Desperately clinging to a buoy in the choppy waters of Lake Michigan on a July day in 2015, Jim Loui was faced with a choice.
Swim on, or admit defeat.
No one would have faulted him for calling it quits. It was Loui’s very first attempt at completing a Half Ironman race. He’d returned to shore once already, virtually guaranteeing his time—should he finish—wouldn’t be fast enough to avoid a DNF. The waves off Racine’s lakefront were frigid and rough.
He clung there, searching for an answer, as his wife, Jennifer, and throngs of others watched from the beach.
A woman bobbing next to Loui—likely herself pondering whether or not to continue—finally asked him if he wanted to get out of the water.
His response came softly at first: “No.”
He watched other triathletes swim by, and Loui thought back to his training: weeks of swimming behind Jennifer’s kayak while he overcame his fear of open water and months spent biking or running—all managed while working a full-time trucking job.
His response came stronger then.
“The first time saying no was kinda like a quiver, but the more I said it, the more I believed it,” Loui recalled during an interview last Tuesday.
The then-40-year-old Janesville man battled past his fears, gritting through a 1.2-mile swim. He learned hours later he had beaten the swim cutoff by less than three minutes. Loui finished the Racine Half Ironman in just under seven hours and would complete his first full Ironman—a 2.4-mile swim, a 112-mile bike ride, and a 26.2-mile run—a year later in Chattanooga, Tennessee.
Now consider this: Loui didn’t know how to swim less than two years prior to Racine.
Late in 2013, Jennifer had her sights set on completing a triathlon, and her husband joined her. But it wasn’t easy. Jim took swimming lessons and made incremental progress.
“(I was) completely frustrated watching all these people just zoom, zoom, zoom back and forth,” he said. “Eventually you get to that first length and then after that comes, when you don’t have to stop in the middle of the pool ... you start building, like, ‘How many laps can I do without stopping?’”
That single-minded determination powers each member of the so-called Fierce Endurance Tribe, a group of triathletes—mostly clustered in Janesville—that bonded through their shared enthusiasm for, arguably, the most grueling individual sport humanity has devised.
It takes a certain type of person to commit to the Ironman lifestyle. The training, several Tribe members said when I met them last Tuesday, is like adding another full-time job.
So where does the motivation come from?
“Each other,” several said while seated around a booth at O’Riley & Conway’s Irish Pub in Janesville.
Having a community of like-minded athletes for support can make all the difference in an individual sport like triathlon.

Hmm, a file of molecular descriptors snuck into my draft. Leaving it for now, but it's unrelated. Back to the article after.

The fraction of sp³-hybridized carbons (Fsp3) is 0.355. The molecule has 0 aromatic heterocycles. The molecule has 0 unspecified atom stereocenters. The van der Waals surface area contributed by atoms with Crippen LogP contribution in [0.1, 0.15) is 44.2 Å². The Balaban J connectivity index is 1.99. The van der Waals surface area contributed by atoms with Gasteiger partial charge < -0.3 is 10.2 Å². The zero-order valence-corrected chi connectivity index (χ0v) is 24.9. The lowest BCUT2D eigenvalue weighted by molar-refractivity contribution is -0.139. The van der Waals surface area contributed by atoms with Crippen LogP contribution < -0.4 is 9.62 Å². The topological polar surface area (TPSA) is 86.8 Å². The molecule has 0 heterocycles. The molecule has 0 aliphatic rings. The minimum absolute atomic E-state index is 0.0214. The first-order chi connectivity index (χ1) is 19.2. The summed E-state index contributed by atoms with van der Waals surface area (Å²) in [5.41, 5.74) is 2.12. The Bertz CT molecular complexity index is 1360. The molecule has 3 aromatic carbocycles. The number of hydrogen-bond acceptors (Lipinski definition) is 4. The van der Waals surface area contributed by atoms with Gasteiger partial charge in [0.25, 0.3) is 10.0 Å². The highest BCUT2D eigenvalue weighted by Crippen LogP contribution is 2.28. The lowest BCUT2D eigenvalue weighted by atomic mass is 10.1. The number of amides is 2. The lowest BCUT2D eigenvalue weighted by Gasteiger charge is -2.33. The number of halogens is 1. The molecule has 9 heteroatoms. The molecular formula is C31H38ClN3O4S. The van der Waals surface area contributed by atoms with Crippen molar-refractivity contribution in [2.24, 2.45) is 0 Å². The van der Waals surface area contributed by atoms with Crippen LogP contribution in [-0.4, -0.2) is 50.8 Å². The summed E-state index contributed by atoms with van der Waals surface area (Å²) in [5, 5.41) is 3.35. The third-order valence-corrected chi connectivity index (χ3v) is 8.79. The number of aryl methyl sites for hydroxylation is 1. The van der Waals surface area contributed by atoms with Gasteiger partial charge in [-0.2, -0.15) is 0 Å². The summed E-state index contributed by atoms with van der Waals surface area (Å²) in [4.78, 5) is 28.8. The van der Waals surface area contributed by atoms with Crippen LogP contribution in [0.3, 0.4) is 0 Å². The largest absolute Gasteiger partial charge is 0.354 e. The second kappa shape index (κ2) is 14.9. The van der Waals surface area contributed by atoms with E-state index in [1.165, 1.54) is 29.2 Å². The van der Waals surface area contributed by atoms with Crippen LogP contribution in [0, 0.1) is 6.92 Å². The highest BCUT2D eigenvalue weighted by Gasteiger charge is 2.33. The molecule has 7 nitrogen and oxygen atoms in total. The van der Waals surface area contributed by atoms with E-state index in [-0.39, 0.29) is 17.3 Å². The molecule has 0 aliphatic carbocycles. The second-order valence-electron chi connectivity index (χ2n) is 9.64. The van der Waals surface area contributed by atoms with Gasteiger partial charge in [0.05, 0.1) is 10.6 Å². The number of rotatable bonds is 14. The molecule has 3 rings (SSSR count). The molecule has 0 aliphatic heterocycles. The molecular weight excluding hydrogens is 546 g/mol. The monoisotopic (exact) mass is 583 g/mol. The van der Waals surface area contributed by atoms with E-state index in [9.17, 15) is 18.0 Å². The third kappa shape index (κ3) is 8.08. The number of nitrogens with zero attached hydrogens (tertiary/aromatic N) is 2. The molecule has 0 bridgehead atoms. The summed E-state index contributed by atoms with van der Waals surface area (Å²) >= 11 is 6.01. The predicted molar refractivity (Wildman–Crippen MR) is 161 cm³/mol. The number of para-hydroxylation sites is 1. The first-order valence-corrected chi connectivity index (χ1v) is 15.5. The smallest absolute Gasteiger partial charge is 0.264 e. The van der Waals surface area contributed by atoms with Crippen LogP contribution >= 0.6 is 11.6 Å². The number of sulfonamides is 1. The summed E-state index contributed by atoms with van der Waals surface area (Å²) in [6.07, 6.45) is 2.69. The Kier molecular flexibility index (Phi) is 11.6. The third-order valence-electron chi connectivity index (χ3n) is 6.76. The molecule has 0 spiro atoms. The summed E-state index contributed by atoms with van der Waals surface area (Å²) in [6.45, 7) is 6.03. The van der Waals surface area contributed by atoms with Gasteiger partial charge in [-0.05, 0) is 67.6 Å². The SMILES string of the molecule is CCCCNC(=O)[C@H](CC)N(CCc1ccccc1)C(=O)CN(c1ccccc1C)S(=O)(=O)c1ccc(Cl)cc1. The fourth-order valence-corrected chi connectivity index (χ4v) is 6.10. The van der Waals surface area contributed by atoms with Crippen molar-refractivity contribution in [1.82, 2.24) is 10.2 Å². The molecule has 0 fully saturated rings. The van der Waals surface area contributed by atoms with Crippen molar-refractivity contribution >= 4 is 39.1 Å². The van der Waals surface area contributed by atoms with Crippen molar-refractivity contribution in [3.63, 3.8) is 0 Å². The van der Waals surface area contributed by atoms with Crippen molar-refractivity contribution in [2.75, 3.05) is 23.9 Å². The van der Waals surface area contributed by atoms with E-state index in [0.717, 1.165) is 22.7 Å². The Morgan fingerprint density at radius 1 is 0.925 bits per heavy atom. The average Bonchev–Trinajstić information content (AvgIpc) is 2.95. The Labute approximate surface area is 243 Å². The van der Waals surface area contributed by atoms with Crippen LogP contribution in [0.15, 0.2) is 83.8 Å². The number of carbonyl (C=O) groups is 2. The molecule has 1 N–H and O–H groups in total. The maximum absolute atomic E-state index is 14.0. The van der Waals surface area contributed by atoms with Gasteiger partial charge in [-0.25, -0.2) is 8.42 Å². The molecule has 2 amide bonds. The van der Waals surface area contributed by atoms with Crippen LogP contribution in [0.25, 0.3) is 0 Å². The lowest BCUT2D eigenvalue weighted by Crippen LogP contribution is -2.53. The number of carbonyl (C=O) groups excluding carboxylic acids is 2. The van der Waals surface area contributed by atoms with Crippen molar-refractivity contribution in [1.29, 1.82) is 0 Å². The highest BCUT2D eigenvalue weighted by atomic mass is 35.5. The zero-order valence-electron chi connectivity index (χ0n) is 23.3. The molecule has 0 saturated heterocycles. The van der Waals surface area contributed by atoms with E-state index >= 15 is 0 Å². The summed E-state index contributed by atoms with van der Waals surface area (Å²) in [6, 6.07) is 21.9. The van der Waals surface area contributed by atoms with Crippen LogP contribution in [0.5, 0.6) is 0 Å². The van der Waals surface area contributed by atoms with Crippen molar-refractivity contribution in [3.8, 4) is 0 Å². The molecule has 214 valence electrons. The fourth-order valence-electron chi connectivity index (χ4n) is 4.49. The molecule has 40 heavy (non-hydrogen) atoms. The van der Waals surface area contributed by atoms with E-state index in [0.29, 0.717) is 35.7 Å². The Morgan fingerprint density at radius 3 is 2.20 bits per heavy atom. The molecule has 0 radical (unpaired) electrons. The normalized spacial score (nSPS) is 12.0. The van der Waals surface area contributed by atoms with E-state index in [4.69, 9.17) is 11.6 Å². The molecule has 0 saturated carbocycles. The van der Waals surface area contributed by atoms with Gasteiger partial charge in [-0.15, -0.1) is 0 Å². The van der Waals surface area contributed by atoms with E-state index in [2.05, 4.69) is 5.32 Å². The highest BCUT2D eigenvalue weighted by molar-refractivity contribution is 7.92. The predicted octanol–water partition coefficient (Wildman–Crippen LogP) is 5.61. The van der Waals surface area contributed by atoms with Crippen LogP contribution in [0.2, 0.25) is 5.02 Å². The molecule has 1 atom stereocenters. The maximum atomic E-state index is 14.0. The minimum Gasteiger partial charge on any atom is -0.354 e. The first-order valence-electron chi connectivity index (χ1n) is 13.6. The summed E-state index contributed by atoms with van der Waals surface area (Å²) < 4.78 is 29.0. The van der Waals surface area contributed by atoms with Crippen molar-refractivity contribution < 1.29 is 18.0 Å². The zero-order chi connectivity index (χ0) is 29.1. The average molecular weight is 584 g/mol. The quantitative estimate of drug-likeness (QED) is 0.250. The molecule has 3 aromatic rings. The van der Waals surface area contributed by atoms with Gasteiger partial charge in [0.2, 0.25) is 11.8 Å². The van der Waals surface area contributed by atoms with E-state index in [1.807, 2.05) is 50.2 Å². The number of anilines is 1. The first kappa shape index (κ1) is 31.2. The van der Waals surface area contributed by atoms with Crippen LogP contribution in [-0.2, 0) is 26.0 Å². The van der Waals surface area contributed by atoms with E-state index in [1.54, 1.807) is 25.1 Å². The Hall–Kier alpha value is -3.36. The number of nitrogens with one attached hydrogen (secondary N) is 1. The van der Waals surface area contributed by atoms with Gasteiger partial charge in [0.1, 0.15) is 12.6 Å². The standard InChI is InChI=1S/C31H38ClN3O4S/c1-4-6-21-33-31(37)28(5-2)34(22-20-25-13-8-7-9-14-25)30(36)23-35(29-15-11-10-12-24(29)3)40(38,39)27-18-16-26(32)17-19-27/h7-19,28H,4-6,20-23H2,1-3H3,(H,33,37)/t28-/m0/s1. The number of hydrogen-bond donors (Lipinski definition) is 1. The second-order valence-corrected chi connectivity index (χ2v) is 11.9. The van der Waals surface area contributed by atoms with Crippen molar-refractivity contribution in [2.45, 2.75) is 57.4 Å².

And a Type-A personality doesn’t hurt.
“(It’s) a lot of self-motivated people,” David Licary, 49, said. “Everyone has a purpose I guess, and it doesn’t necessarily have to be for somebody else. Maybe it’s just for you.”
Ironman training can be daunting for newcomers, but that’s also part of the draw. It’s ideal for athletes, like Licary, who want to challenge themselves.
“In 2009 ... my first triathlon was a quarter-mile swim, a 12-mile bike, and a 1-mile run. I got done with that and thought I was badass,” Licary said with a laugh. “And now, that’s not even a workout.
“We have our Fierce community, where we do things not only socially, but athletically, together. If you commit to a healthy lifestyle this is one outlet.”
The group’s newest member, 31-year-old Jonna Bier, is planning on attempting her first full Ironman next year.
“It’s the most mental sport,” she said. “When your body wants to quit, your mind has to keep pushing you. It is mental 150 percent.
Speaking about her fellow Tribe members, she added, “They gave me the confidence. Without them training me, I wouldn’t be doing my first Ironman.”
The Fierce Endurance Tribe coordinates its training schedule through Facebook, and the group has traveled across the country to compete in Ironman events. Fourteen members completed the Madison Ironman in September, with plans already in motion to compete in several races next year.
“To be able to come across the finish line or to see your teammate out there on that run, or see them on that bike, you know they’re out there with you,” said Rene Kaepp, 52. “Even if we’re not together across the finish line, we’re together at the end.”
In the end, that’s what matters most.
Bryan Wegter is a sports reporter/page designer at The Gazette. Email him at email@example.com